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Fluoride Treatment of Osteoporosis: A New Look at an Old Drug

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University of California, San Francisco, California

Ann Intern Med. 1983;98(6):1013-1015. doi:10.7326/0003-4819-98-6-1013
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The morbidity and mortality from fractures attributable to eroded bone mass is a billion dollar problem affecting hundreds of thousands of men and women each year in the United States alone (1). As our citizens live longer, we can expect this problem to increase.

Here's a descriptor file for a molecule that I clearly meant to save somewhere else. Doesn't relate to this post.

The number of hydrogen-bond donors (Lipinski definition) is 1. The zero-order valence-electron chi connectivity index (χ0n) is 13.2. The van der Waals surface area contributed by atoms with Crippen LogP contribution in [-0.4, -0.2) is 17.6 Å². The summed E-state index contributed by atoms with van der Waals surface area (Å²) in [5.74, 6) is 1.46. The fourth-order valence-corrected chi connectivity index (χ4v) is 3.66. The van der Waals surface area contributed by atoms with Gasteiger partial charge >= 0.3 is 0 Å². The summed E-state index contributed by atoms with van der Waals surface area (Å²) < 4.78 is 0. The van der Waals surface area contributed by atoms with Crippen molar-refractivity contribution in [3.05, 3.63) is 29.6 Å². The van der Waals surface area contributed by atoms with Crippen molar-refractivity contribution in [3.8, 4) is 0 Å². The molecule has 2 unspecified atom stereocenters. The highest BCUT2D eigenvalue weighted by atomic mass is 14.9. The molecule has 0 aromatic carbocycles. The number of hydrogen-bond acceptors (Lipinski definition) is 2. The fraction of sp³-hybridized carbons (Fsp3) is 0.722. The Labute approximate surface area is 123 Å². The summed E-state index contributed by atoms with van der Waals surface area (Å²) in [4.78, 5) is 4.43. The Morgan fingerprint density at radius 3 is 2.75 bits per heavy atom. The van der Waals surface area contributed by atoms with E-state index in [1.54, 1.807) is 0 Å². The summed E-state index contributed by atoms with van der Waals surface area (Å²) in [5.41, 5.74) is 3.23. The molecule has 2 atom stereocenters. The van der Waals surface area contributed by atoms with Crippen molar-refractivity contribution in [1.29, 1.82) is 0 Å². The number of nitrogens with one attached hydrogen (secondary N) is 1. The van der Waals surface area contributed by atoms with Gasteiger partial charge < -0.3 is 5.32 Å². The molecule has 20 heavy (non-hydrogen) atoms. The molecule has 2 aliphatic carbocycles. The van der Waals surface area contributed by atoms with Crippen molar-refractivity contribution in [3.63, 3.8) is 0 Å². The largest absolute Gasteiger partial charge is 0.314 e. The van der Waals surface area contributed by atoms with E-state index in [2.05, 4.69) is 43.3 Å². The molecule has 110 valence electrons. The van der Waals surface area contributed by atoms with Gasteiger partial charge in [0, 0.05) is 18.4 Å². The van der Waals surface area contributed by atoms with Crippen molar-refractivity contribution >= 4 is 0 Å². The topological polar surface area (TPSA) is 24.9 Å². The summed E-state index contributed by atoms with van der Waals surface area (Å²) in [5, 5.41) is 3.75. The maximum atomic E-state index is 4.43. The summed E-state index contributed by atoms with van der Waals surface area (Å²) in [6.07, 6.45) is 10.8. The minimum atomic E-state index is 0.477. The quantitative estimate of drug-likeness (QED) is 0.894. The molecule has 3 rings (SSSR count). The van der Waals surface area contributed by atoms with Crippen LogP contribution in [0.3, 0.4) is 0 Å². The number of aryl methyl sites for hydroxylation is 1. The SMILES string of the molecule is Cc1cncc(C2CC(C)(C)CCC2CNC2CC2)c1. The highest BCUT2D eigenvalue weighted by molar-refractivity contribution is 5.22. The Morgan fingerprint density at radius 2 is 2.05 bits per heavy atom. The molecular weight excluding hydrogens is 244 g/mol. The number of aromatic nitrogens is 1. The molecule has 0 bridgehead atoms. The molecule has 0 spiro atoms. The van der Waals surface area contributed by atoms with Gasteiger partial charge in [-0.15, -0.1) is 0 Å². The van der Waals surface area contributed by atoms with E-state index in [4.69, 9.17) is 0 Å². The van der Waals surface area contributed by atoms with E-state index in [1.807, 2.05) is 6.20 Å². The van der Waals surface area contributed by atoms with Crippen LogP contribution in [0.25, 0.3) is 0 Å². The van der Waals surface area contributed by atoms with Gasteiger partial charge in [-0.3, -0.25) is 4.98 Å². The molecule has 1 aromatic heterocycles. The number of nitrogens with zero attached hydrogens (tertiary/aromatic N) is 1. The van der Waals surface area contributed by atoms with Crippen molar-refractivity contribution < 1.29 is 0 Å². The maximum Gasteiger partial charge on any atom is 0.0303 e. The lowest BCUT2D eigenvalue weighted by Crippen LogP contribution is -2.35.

Fluoride has attracted attention as a therapeutic agent for osteoporosis because it is one of the most effective stimulators of new bone growth. The mechanisms by which fluoride induces new bone growth are not known. Fluoride is rapidly and extensively accumulated into bone mineral and teeth. X-ray crystallographic data show a stabilization by fluoride of the


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